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Your Information Diet

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How’s your diet these days? Many people find the summer months to be a good time for making some healthy adjustments to their eating patterns, whether that means eating more fresh vegetables, eating more regular meals, or trying new recipes or cooking methods.

Just as the foods we eat affect the strength, health, and overall well-being of our physical body and brain, the information sources we absorb can affect our attention, emotional state, and mental well-being.

In a recent blog post entitle…

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Weekend Reading: Strawberry Moon Edition

5378236359_16af4407ca_zAs the summer heats up in many parts of the world, we here at ProfHacker hope that you are keeping cool whether by visiting the pool with the family, hitting the stacks in the library (bonus points if you’re in a temperature-controlled archive!), getting some writing done in your favorite air-conditioned coffee shop or writing place, or even catching a movie. But if the sky is clear where you happen to be tonight, you might want to go outside and catch a glimpse at the full moon, called both the…

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Make Tomorrow Better, Today

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There are plenty of good suggestions out there about how to create new habits, how to make the most of your mornings, and how to balance your energy for optimal performance. (And we’ve even written a few of these ourselves here at ProfHacker.)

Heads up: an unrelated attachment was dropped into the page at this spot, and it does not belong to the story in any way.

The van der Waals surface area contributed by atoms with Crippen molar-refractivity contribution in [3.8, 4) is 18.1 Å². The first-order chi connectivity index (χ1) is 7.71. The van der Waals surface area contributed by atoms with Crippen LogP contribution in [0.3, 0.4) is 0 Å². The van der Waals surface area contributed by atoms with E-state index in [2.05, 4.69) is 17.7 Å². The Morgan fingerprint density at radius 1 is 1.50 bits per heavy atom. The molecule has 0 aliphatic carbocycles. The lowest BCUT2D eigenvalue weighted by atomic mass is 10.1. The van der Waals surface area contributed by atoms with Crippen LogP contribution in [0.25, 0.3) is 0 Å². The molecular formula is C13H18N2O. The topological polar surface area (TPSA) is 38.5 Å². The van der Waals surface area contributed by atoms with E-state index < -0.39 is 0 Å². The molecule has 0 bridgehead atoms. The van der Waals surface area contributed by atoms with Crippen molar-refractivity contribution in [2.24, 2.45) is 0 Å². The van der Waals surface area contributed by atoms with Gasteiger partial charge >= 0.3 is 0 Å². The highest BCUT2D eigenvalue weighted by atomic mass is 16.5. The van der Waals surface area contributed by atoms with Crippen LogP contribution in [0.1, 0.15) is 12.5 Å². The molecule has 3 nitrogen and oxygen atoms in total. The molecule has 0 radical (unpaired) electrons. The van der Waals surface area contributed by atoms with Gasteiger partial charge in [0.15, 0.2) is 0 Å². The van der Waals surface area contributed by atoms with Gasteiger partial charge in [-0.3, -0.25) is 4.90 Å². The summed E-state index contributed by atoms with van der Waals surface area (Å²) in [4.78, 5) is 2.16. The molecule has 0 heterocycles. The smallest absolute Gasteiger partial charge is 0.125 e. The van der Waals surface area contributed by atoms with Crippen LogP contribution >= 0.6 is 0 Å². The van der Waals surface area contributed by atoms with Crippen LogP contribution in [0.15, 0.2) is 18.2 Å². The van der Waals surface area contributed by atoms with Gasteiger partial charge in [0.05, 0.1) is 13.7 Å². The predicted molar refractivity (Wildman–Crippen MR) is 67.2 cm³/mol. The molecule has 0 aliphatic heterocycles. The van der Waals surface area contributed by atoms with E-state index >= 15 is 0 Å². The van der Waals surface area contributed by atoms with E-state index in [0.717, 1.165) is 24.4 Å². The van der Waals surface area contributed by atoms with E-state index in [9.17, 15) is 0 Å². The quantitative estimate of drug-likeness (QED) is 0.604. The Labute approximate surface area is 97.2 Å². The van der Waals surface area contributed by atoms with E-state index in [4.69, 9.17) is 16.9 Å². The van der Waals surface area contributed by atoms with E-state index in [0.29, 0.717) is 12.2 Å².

But today I just want to say that you don’t need to read another book or blog post about how to process your email or what to eat or when to do the things on your to-do list.

You already know what helps you be the best version of you.

So right now, just s…

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Open Thread Wednesday: How Fitness-Friendly Is Your Campus?

Bicycling Magazine just published their list of “9 Great Colleges for Cyclists,” and it’s got me thinking about the extent to which a campus does — or doesn’t — make infrastructure choices that encourage cycling or walking (or running) as a means of getting from place to place.

For example, when I went to a conference at Stanford University a few years ago, I was especially impressed by what seemed to be a very robust campus bike community. As the above linked article explains,

The California s…

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DHSI 2014: On Building

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I was one of some 600 people who gathered at the University of Victoria last week to participate in this year’s Digital Humanities Summer Institute (DHSI). A couple years ago, Natalie wrote a great post about DHSI that is still timely. I won’t repeat what she’s said. Rather, I want to reflect on the many ways that the Digital Humanities is all about building. I’m not interested in making an argument that Stephen Ramsey himself has backed away from since he made his controversial and provocative…